Lost and Found

It’s been a whirlwind of activity here at Kardos Manor over the past few months.  If it seemed as though I’d pulled a D.B. Cooper on you, I apologize.  The good news is I was never lost and the pages keep churning out, I just haven’t had much to post here for a while.

Thing is, I’m not really a blogger.  Nor was that ever the intention for this site.  I’m a writer – one with varying degrees of aptitude perhaps, but a writer nonetheless.  Draft, revise, finalize, submit.  As long as that cycle keeps happening, all is right with the world.

Still, I do intend to keep the website current from time to time.  There are announcements to make, occasional posts to update, and I still check traffic to see how people are finding their way here.  For me, this website was a place for people to land if they get curious after reading my work elsewhere, not vice versa.  I suppose there’s more potential behind it all, but amassing thousands of followers isn’t what interests me.  I’d rather put my attention and focus on continuing to write good fiction.  (Some would argue that has yet to happen, zing!)

One exciting update to make is to remind everyone that The Innocent Sink is being published on January 1, 2019 by the Coffin Bell Journal.  I’m really excited about this one, because I think the story is a great match for that particular publication.  (It is extremely helpful that the editors at Coffin Bell agree.)

Short stories are a fun way to get the little ideas that don’t have enough “umph” to find their way into a novel out of your head and make way for bigger things.  Once a draft is on the screen, I rarely find the motivation to go back and make it publishable.  It’s more of an exorcism than anything else.  Still, it is quite gratifying when one comes together and polishes up nicely.  Which is exactly what happened with The Innocent Sink.  I’ll drop another reminder here when it goes live in a few weeks.


A bit of a side hobby of mine at the moment is building my next PC from scratch.  Over the last decade, work travel necessitated purchasing laptops for the portability.  Although I typically bought top of the line models, there are some compromises that come with the territory.

Most important to me, I don’t care for the feel and layout of a laptop keyboard.  The keys don’t have “weight” and, in some cases, are actually sized down from a regular, full-sized keyboard.  You adapt, but the words per minute certainly suffers, and missed strokes make the backspace key one of the most used.  From a technical standpoint, laptops have integrated GPUs, lower overclocking space, and heat issues which throttle performance.  That significantly limits the computer’s abilities when compared to a powerful desktop.

Now that I don’t have to travel as much as I used to, I’ve decided to go back to having a desktop PC as my primary computer.  I looked into pre-built, but fairly early on it occurred to me that building my own would give me the opportunity to customize everything without compromise, while also being a fun learning experience to boot.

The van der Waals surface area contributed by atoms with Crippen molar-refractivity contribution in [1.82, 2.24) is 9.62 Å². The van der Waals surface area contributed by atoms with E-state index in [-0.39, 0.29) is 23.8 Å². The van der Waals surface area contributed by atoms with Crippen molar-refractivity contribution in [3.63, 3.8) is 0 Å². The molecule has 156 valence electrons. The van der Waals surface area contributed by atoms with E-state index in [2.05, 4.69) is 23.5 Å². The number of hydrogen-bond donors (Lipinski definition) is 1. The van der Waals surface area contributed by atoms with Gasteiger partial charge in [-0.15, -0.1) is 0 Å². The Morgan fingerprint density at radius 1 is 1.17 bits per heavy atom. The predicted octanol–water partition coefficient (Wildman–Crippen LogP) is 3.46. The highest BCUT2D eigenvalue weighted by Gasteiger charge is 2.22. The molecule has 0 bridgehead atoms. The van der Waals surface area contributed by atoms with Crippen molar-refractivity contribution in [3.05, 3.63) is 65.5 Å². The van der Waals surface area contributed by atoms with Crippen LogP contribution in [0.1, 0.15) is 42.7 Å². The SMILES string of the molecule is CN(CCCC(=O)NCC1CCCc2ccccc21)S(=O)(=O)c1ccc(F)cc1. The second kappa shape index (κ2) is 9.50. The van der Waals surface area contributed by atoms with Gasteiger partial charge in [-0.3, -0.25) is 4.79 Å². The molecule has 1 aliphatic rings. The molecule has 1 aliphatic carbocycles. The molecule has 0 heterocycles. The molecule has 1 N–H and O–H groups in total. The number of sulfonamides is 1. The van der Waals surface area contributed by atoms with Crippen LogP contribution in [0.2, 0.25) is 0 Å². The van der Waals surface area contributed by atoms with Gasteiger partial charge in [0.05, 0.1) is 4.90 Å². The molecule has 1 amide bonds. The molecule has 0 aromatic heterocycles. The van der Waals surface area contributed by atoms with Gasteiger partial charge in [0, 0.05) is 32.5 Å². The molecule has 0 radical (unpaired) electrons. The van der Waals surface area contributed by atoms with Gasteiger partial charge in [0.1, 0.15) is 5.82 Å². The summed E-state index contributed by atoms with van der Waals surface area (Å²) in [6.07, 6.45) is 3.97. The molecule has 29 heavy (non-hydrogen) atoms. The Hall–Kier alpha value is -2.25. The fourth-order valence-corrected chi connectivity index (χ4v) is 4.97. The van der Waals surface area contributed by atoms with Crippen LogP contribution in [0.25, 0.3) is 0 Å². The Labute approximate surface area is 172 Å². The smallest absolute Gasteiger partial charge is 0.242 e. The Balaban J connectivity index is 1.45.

I had no idea what I was getting myself into.

The last time I built a computer from the ground up was back in the early 1990’s.  The basic configurations haven’t changed – motherboard, power supply, case, memory, CPU, etc.  But the computing scene overall has changed a lot since then, and today there are so many more options and performance-related factors to consider.  Intel or AMD?  nVidia or AMD?  Asus, MSI, EVGA, or Founders Edition?  Air or liquid cooling?  Hyperthreads or more cores?  Overclocking?  Every manufacturer has multiple models, and every model has multiple subsets.

There’s a lot of research to be done for every part, right down to the case.  You could spend two days dissecting fans for a particular build.  Thermals, decibels, clock speeds…it all matters.  Pick the wrong configurations and you have a system that works, but not to optimum.  I use my computer a lot, so it’s important to me to get it right.

There’s a lot to catch up on from the past 20-30 years, but it’s every bit of fun as I’d hoped.  I’ve learned more about motherboards over the past two weeks than any one sane person should probably know (thanks, buildzoid!).  Somehow, it all continues to make sense; I suspect my fascination with technology back in the 80’s and 90’s gave me a good foundation.  There’s a lot more information out there today, but the basic fundamentals remain the same.

My goal is to finalize the part selection and begin the build sometime around the first of the new year.  I might even update this site with a build post for those who might be interested.  I doubt things will go smoothly, but that’s half the fun.  And my trustworthy five year old MSI laptop will be close by just in case I need to chat with a few experts.

As usual, thanks for stopping by.  Based on how things are progressing, I expect some big news for my latest project sometime mid-2019.  It never goes as quickly as I’d like, but somehow I always manage to cross the finish line…